Good Dogs Do Stray is a narrative blend of a young person's wonderment and the seasoned reflection of an older man. Emmerich Koller tells the true story of his family as it copes with privation, World War II and its aftermath, escape from Stalinist Hungary after the revolution of 1956, four years of refugee life in Austria, and immigration to America. Woven into the family's history is the author's own metamorphosis from poor country boy to seminarian, to college graduate, to member of a religious order, to teacher.
The story begins in the spring of 1945. The villagers cower in their homes. Once again in its long history, Pernau, located at the western edge of Hungary, finds itself in the path of fighting armies. The retreating Germans care little about the loss of innocent life or village property if their shells from nearby Austria can slow down the pursuing Red Army. A horrific explosion announces the arrival of the Russians and awakens little Emmerich to the world around him. Smoke and dust have barely settled when an officer knocks on the door and asks for a needle and thread. Like a proper gentleman, he returns everything a short time later. Relief sweeps over the entire family. Not for long. The dreaded horde follows.
After the war, life in the village returns to a semblance of normalcy for a few years before the communist plague destroys the traditions imported 300 years ago by the author's Bavarian ancestors. Emmerich belongs to the last generation that experienced the old village life before it disappeared forever. With his vivid descriptions, a vanished past comes alive. We accompany the village crier with his drum on his appointed round, and take an intimate tour of the old village. We hear the sound of the trumpet that summons the village pigs for their daily dig and wallow in the woods. We meet Seppl, the "village idiot," as he digs out stumps in the forest and is duped into carrying the red flag at the head of the May Day parade. We walk into the one-room schoolhouse where as a little boy the author receives his elementary education along with frequent beatings. We attend Mass in the local Baroque church where a serious ambition in a child's mind is formed. We discover Shaekl, the family cow, who has an endearing personality and a mind of her own. We walk into the dark forest near the Koller house and sense that the forest isn't just a collection of trees but a treasured friend with a generous soul. We meet the roving gypsies who are feared but also pitied for their poverty and sad condition. We are shocked, as cast-offs of the war become dangerous toys for children, and lethal security installations along the Iron Curtain become the playground of a lad.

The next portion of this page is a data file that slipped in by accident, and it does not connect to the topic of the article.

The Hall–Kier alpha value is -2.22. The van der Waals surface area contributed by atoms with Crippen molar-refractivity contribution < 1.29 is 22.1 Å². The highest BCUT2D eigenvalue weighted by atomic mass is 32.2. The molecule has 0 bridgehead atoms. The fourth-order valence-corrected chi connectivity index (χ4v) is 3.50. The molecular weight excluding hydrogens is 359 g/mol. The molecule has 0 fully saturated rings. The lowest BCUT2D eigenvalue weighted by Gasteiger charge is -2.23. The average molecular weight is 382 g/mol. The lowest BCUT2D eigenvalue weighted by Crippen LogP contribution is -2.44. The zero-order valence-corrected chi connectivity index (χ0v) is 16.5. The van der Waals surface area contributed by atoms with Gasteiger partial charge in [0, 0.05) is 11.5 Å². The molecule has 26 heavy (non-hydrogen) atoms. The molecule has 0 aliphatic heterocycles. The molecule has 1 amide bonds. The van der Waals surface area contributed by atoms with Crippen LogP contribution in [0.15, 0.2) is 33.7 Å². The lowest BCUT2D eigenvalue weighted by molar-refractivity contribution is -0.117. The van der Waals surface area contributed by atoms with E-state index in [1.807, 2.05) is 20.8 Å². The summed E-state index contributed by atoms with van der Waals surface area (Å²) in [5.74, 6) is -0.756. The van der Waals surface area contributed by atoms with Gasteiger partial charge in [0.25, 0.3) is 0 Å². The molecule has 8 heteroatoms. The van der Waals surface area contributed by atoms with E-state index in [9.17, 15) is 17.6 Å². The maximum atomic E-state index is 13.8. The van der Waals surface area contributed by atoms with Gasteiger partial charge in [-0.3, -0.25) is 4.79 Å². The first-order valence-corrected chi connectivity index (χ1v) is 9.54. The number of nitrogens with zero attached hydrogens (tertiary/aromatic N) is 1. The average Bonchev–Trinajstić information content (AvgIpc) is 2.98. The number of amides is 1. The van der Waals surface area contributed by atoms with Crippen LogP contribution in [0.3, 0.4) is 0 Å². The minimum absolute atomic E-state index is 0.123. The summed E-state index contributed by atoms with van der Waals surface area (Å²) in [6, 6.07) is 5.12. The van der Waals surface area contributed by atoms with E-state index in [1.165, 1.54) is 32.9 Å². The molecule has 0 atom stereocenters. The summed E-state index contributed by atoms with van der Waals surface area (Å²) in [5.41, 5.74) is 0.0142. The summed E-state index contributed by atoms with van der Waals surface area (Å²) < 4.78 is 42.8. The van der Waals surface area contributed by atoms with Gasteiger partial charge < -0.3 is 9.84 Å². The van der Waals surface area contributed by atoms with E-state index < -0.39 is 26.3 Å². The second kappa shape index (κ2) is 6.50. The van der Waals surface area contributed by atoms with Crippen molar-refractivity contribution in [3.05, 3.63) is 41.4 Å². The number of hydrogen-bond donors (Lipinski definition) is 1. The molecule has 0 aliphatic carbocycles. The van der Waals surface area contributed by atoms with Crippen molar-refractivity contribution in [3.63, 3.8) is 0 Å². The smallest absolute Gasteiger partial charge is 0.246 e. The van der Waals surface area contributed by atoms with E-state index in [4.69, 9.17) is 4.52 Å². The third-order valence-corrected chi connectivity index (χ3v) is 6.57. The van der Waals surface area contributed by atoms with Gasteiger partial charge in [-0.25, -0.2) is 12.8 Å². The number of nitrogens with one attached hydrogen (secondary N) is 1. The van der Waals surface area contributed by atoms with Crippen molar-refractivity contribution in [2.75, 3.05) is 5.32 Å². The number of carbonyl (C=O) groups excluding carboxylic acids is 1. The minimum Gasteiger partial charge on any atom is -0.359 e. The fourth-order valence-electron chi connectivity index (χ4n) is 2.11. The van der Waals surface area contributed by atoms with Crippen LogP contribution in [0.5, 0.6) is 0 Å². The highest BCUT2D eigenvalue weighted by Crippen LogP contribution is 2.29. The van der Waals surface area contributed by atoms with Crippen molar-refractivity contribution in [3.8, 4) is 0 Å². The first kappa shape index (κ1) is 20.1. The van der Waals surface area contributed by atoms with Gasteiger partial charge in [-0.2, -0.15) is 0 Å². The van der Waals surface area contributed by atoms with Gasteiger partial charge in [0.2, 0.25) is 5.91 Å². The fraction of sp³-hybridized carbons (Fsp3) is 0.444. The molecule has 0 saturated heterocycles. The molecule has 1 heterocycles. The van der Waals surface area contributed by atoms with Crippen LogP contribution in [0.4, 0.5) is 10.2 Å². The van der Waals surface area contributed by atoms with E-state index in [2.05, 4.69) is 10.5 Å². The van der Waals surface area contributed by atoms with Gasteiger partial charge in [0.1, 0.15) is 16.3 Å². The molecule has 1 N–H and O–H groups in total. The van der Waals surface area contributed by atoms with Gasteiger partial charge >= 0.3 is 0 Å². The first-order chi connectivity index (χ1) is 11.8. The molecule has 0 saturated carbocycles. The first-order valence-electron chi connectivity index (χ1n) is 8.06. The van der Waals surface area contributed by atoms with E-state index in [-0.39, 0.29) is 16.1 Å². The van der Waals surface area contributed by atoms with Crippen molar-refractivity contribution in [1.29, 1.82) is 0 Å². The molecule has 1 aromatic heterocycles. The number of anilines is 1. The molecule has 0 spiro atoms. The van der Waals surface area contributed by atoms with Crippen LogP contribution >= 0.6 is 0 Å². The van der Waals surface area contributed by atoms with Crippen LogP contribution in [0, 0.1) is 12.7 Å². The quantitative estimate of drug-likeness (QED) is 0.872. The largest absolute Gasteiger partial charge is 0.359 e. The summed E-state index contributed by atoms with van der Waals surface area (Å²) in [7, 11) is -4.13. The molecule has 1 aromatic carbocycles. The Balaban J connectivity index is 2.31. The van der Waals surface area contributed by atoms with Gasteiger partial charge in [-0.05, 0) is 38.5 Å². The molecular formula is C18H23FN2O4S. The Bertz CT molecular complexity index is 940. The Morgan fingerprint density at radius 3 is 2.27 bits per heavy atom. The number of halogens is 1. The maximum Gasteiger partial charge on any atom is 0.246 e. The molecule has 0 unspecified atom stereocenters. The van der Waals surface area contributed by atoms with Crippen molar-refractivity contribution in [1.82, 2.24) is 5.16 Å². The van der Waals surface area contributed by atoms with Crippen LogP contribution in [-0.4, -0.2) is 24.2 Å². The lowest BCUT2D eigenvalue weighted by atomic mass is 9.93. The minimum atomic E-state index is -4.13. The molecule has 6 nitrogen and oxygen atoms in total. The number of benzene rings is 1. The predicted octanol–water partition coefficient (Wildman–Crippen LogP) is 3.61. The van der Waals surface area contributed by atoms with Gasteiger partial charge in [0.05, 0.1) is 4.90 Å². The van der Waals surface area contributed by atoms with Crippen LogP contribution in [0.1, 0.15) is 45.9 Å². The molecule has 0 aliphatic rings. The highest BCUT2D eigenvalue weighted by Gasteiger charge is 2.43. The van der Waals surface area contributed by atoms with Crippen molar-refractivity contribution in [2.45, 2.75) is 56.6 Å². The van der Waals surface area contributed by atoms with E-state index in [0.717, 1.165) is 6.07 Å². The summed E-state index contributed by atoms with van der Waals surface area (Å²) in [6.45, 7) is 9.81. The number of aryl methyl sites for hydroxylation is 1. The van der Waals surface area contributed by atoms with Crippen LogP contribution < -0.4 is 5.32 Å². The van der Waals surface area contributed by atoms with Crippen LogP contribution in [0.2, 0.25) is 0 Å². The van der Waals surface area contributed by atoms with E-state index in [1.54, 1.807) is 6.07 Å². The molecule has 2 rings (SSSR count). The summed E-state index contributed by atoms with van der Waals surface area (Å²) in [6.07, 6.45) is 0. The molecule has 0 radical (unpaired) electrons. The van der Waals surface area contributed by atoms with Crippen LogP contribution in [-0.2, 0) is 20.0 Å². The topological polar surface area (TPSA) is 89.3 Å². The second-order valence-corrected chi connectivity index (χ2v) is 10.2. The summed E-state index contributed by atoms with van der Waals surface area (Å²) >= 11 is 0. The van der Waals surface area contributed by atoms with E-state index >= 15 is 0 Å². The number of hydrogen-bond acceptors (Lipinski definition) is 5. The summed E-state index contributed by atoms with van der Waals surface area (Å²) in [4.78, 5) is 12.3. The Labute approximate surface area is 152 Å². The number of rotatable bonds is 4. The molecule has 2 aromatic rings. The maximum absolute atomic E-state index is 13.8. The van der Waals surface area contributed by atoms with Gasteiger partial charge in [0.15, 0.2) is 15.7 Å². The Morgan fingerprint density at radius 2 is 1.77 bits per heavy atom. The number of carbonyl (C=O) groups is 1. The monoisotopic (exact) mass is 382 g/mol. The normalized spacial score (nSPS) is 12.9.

This is just the beginning. The story goes on with many poignant and humorous tales from a deprived childhood, an old-fashioned upbringing, and the long and twisted journey from a primitive village in Hungary to the sophisticated metropolis of Chicago.
Very early in life, the author becomes responsible for his own destiny when he leaves the family at age fourteen, first to learn a trade, and then to enter a seminary with the intention of becoming a Catholic missionary priest. The description of his religious formation is intimate, reflective, candid, and witty.
For the author and his family, setbacks were always followed by progress because they dared to transcend conventional norms and boundaries. Still, it took a long time to embrace the concept that it is acceptable even for good dogs to stray.